The Pure Land [NOOK Book]

Overview

The year is 1858. Thomas Glover is a restless young man with dreams of escape. Abandoning his childhood sweetheart, he takes a posting as a trader in Japan. Within ten years he earns a great fortune, learns the ways of the Samurai and helps to overthrow the Shogun. Yet beneath his astonishing success lies a man cut to the heart by an affair with a beautiful courtesan, a lover who, unknown to Glover, would bear him a son.

Based on the true-life ...

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The Pure Land

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Overview

The year is 1858. Thomas Glover is a restless young man with dreams of escape. Abandoning his childhood sweetheart, he takes a posting as a trader in Japan. Within ten years he earns a great fortune, learns the ways of the Samurai and helps to overthrow the Shogun. Yet beneath his astonishing success lies a man cut to the heart by an affair with a beautiful courtesan, a lover who, unknown to Glover, would bear him a son.

Based on the true-life story that inspired Madame Butterfly, The Pure Land is a tale that will linger.

Alan Spence is an award-winning poet and playwright, novelist and short-story writer. He is Professor in Creative Writing at the University of Aberdeen, where he is also Artistic Director of the annual WORD Festival.

textpublishing.com.au

'Not merely an engaging and vivid historical novel, but also a meditative work of art that is as finely honed as a Samurai's sword...A page-turner of the first order.' The Times

'Astonishing in its breadth, depth and ambition...a beautifully written modern epic.' Irish Independent

'Spence has chosen the perfect subject for historical fiction: Glover is a charismatic character, this is a fascinating period in Japan's annals and the politics and history are so integral to the plot that one is as beholden to the fact as the fiction...History, though never emphasised at the expense of narrative, is brought thrillingly alive.' Age

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Editorial Reviews

Publishers Weekly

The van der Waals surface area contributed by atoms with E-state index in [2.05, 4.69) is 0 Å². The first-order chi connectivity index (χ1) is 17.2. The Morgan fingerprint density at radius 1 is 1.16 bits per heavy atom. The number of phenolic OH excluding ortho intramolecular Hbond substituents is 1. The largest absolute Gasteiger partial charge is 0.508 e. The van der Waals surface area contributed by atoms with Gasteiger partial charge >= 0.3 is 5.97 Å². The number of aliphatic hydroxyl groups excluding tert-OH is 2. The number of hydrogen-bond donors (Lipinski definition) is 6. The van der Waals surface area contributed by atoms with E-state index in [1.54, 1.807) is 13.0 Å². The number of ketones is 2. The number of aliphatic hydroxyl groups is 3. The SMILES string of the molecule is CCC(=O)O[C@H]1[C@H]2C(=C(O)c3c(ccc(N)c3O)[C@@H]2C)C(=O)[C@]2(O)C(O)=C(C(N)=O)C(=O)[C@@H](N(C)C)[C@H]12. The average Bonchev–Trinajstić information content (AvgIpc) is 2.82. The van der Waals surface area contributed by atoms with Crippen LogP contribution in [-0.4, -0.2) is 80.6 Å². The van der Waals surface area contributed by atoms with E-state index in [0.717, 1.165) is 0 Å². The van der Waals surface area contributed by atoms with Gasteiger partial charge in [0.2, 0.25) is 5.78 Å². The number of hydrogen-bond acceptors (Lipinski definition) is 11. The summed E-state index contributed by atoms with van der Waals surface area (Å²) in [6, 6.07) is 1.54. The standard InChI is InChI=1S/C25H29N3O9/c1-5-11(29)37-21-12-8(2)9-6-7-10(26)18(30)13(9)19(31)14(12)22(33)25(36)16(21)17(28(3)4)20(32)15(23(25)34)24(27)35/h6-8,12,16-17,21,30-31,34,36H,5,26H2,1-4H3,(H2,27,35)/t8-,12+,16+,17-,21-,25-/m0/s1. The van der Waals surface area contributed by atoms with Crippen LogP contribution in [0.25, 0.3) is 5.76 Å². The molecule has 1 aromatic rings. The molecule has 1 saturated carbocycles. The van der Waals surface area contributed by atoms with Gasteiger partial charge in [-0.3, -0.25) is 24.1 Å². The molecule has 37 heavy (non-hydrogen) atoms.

Scottish writer Spence (Stone Garden) fictionalizes the life of Thomas Glover, a 19th-century Scots entrepreneur who built a mercantile empire in Japan, and whose life inspired Madame Butterflyand Miss Saigon. In 1858, the young Glover, son of a coast guard officer, works as a clerk in Scotland. He lives with his family, but longs to see the world, and takes a job in Japan with Jardine, Mathieson & Co., a British trading house. Soon, Glover is also working as an independent trader in arms and opium, among other things. As he forms connections with a number of different Japanese clans, Glover falls in love with a courtesan, and the consequences last for generations. He also slowly gets wrapped up in the fate of Japan, as the country makes the transition away from a feudalism fraught with clan violence. Spence opens this lively and epic historical narrative in 1945, at the moment of the U.S. bombing of Nagasaki. Thoughtful and vivid, the novel adds rich detail to a life known mostly in broad strokes. (Nov.)

Copyright 2007 Reed Business Information
Kirkus Reviews
Fictionalized biography of the young adventurer-turned-businessman who helped shape modern Japan and may have inspired Madame Butterfly. Scottish writer Spence's fourth work of fiction (Way To Go, 2004, etc.) is a muscular historical novel focusing on one man's contribution to Western traders' penetration of the hostile East. Aberdeen-based Thomas Glover's youthful appetite for risk and opportunity is given full scope when he lands a job in Japan in 1859, working for traders Jardine, Mathieson & Co. Ambitious, hardworking and instinctively entrepreneurial, Glover soon has his own import/export business in Nagasaki, trading tea, silk, gold and anything else he thinks will turn a profit, including weapons. He disregards advice from the studiously neutral British not to get involved in local politics, supporting the Choshu clan that eventually leads rebel forces to overthrow the shogun and propel Japan into modernity. Female characters feature little and sadly in this story. Glover leaves behind an early romance and a son in Scotland; his first Japanese marriage fails when a premature child dies; another Japanese love, Maki, brings up his son Tomisaburo alone, thinking Glover is back in Europe. By the time the misunderstanding is cleared up, he has a new wife and a young daughter, but offers to take in Tomisaburo and give him a better life. Maki hands over her son, then throws herself into the river. Glover loses one fortune but moves to Tokyo and makes another; he dies in 1911, by which time Japan is becoming industrialized. Tomisaburo lives to see the atom bomb dropped on Nagasaki. A colorful, empathetic, melancholy-tinged portrait of a Victorian colossus.